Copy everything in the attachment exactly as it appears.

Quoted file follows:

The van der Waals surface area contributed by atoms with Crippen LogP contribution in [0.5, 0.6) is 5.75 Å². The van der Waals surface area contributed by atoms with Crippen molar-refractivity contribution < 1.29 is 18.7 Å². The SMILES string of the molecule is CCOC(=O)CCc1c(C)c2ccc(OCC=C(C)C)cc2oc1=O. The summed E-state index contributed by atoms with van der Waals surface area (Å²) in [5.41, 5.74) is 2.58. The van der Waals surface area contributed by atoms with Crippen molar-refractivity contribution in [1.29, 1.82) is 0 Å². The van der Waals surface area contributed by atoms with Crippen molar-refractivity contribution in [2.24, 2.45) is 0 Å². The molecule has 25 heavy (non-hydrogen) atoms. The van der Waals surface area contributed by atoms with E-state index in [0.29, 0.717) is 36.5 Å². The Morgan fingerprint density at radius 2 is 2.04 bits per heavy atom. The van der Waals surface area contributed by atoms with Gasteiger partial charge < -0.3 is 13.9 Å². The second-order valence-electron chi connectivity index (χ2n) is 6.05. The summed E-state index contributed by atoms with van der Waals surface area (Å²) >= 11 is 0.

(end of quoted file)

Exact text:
The van der Waals surface area contributed by atoms with Crippen LogP contribution in [0.5, 0.6) is 5.75 Å². The van der Waals surface area contributed by atoms with Crippen molar-refractivity contribution < 1.29 is 18.7 Å². The SMILES string of the molecule is CCOC(=O)CCc1c(C)c2ccc(OCC=C(C)C)cc2oc1=O. The summed E-state index contributed by atoms with van der Waals surface area (Å²) in [5.41, 5.74) is 2.58. The van der Waals surface area contributed by atoms with Crippen molar-refractivity contribution in [1.29, 1.82) is 0 Å². The van der Waals surface area contributed by atoms with Crippen molar-refractivity contribution in [2.24, 2.45) is 0 Å². The molecule has 25 heavy (non-hydrogen) atoms. The van der Waals surface area contributed by atoms with E-state index in [0.29, 0.717) is 36.5 Å². The Morgan fingerprint density at radius 2 is 2.04 bits per heavy atom. The van der Waals surface area contributed by atoms with Gasteiger partial charge < -0.3 is 13.9 Å². The second-order valence-electron chi connectivity index (χ2n) is 6.05. The summed E-state index contributed by atoms with van der Waals surface area (Å²) >= 11 is 0.